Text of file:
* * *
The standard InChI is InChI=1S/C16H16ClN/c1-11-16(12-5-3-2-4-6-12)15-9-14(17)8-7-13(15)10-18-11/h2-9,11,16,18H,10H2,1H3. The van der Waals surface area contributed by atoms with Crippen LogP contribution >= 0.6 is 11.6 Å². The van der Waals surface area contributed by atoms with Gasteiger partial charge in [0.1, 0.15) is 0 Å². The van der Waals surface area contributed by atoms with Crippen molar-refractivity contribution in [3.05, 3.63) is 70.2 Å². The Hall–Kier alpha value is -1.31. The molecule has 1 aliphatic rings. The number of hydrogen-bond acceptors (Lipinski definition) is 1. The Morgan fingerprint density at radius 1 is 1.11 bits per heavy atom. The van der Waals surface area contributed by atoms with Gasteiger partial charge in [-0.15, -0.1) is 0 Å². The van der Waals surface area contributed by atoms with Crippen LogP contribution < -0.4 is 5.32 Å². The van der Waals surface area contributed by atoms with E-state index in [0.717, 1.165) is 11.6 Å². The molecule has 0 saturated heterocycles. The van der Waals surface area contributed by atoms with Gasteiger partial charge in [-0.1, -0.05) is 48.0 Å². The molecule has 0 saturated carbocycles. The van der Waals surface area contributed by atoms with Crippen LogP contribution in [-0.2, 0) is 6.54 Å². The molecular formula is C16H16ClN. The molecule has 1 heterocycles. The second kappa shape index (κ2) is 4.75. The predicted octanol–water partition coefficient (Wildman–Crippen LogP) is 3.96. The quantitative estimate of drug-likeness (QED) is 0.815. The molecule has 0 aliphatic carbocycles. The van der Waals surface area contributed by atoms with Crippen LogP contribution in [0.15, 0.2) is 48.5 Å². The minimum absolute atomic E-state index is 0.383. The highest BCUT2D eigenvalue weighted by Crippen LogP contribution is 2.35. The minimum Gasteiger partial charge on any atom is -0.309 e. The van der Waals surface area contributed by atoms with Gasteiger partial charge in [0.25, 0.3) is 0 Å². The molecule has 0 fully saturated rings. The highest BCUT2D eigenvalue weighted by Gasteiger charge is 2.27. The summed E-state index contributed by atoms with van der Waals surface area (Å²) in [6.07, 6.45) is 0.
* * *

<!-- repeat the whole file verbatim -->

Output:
The standard InChI is InChI=1S/C16H16ClN/c1-11-16(12-5-3-2-4-6-12)15-9-14(17)8-7-13(15)10-18-11/h2-9,11,16,18H,10H2,1H3. The van der Waals surface area contributed by atoms with Crippen LogP contribution >= 0.6 is 11.6 Å². The van der Waals surface area contributed by atoms with Gasteiger partial charge in [0.1, 0.15) is 0 Å². The van der Waals surface area contributed by atoms with Crippen molar-refractivity contribution in [3.05, 3.63) is 70.2 Å². The Hall–Kier alpha value is -1.31. The molecule has 1 aliphatic rings. The number of hydrogen-bond acceptors (Lipinski definition) is 1. The Morgan fingerprint density at radius 1 is 1.11 bits per heavy atom. The van der Waals surface area contributed by atoms with Gasteiger partial charge in [-0.15, -0.1) is 0 Å². The van der Waals surface area contributed by atoms with Crippen LogP contribution < -0.4 is 5.32 Å². The van der Waals surface area contributed by atoms with E-state index in [0.717, 1.165) is 11.6 Å². The molecule has 0 saturated heterocycles. The van der Waals surface area contributed by atoms with Gasteiger partial charge in [-0.1, -0.05) is 48.0 Å². The molecule has 0 saturated carbocycles. The van der Waals surface area contributed by atoms with Crippen LogP contribution in [-0.2, 0) is 6.54 Å². The molecular formula is C16H16ClN. The molecule has 1 heterocycles. The second kappa shape index (κ2) is 4.75. The predicted octanol–water partition coefficient (Wildman–Crippen LogP) is 3.96. The quantitative estimate of drug-likeness (QED) is 0.815. The molecule has 0 aliphatic carbocycles. The van der Waals surface area contributed by atoms with Crippen LogP contribution in [0.15, 0.2) is 48.5 Å². The minimum absolute atomic E-state index is 0.383. The highest BCUT2D eigenvalue weighted by Crippen LogP contribution is 2.35. The minimum Gasteiger partial charge on any atom is -0.309 e. The van der Waals surface area contributed by atoms with Gasteiger partial charge in [0.25, 0.3) is 0 Å². The molecule has 0 fully saturated rings. The highest BCUT2D eigenvalue weighted by Gasteiger charge is 2.27. The summed E-state index contributed by atoms with van der Waals surface area (Å²) in [6.07, 6.45) is 0.